To this end, the first Montessori Training Course was held in 1909. Montessori found herself travelling across Europe, Australia and the USA as demand for her lectures and training courses grew. Her cause was further aided by the fact that she was endorsed by some of the other great minds of the time, from inventors Alexander Graham Bell and Thomas Edison to psychologists Sigmund and Anna Freud and Jean Piaget. Even Ghandi backed Montessori’s method.

In the early 1920s, Montessori’s efforts were recognised by the Italian government, which appointed her Government Inspector of Schools. In 1934, friction arose between Montessori and Mussolini and all her schools in Germany and Italy were closed by 1936. She headed for Spain where she founded a special Teacher Training Institute in Barcelona. With the growing political tensions in that part of Europe in the thirties, she left Spain to live in Holland. She was in India when 1939 rolled round, where she was interned throughout the war. This gave her the chance to spread the movement in the sub-continent. She was so successful in this that today India is one of the greatest centres for Montessori teaching.

The war years caused Montessori to embark on a passionate quest for lasting peace through education. She was nominated for the Nobel Peace Prize three times and in 1950 she became the Italian delegate to UNESCO.

When she left India in 1946, she visited England and renewed interest in the Montessori Method. She dedicated the last few years of her life to giving teaching and lecture tours around the world and occasionally found time to accept the honours bestowed on her by several international governments and educational bodies.

She died at Noordwijk, Netherlands, on 6 May 1952 at 81 years of age.

Even without its fearless leader, the Montessori Method has continued to grow and now, over 100 years since Maria Montessori first began, it is still recognised as one of the most holistic education methods ever devised.

“Love is a gift to mankind, which must be treasured and developed to the fullest possible extent, for it is this that unites each and every one of us, and only in this way can we bring about a good, caring, peaceful world.” – Maria Montessori

Phyllis Wallbank

“The one on whom the robe of Montessori should fall to carry on the living tradition”

– William J Codd, Professor of Education, Seattle University, when speaking of Phyllis Wallbank. –

Phyllis Wallbank is a recipient of the Member of the Order of the British Empire (MBE.), as bestowed upon her by Queen Elizabeth II, and was decorated by Pope John Paul II with the Benemerenti Medal in 1996.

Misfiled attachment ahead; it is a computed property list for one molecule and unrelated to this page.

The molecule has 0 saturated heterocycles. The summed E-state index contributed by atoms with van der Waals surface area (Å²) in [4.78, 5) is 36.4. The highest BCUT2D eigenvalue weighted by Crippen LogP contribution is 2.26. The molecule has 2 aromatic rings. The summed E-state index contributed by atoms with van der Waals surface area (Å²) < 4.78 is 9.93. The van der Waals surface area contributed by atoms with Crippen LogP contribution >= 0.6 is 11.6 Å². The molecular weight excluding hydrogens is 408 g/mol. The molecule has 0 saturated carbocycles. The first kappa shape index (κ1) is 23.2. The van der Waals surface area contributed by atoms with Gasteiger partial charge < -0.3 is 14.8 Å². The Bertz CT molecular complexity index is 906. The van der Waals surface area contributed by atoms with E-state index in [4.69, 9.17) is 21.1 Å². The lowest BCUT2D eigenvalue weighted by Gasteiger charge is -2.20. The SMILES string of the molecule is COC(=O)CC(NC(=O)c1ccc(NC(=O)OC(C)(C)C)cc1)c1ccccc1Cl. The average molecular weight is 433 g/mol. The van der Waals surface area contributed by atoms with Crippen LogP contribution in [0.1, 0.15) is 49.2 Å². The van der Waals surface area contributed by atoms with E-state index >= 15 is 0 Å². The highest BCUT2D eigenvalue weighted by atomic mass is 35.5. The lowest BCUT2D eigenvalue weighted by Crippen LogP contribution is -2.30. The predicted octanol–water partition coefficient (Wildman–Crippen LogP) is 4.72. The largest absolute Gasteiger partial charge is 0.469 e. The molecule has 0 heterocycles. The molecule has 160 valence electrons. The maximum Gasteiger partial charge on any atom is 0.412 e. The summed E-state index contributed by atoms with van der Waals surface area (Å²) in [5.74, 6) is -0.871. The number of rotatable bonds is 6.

Phyllis Wallbank was only 18 years old and training to become a Froebel teacher when she first started to become frustrated with the traditional education system in the UK. It was while she was working as a children’s probation officer that she began to believe that the levels of delinquency in the country could be drastically reduced through a more personalised and child-centric system of teaching.

It’s no wonder, then, that she sought out Dr. Maria Montessori and became first her pupil and then her friend and one of her most ardent advocates.

At Maria Montessori’s request, Phyllis Wallbank began to lecture and examine for her. She travelled all over Europe to give lectures on Montessori, and advanced Montessori courses and also lectured for the AMI (Association Montessori Internationale).

 

Additional achievements include serving as the chairperson of the Montessori Association in England, and as Vice-President of the AMI. She wrote a correspondence course for The College of Modern Montessori, which, so far, boasts over 10,000 students in over 80 countries. Wallbank also opened her own school, The Gatehouse Montessori School, in London. It has been placed in The Phyllis Wallbank Trust, to ensure that it and her educational ideas would survive in perpetuity. At the age of 90 years old, Phyllis embarked on a world tour, visiting China, the Philippines, Hong Kong, Malaysia, Singapore, Australia, New Zealand and the USA.

Phyllis Wallbank’s lifelong contribution to Montessori Teaching, Montessori Training, and Montessori as a whole are a legacy and a gift to children throughout the world. Wallbank is now gracefully retired and lives in her home near Windsor.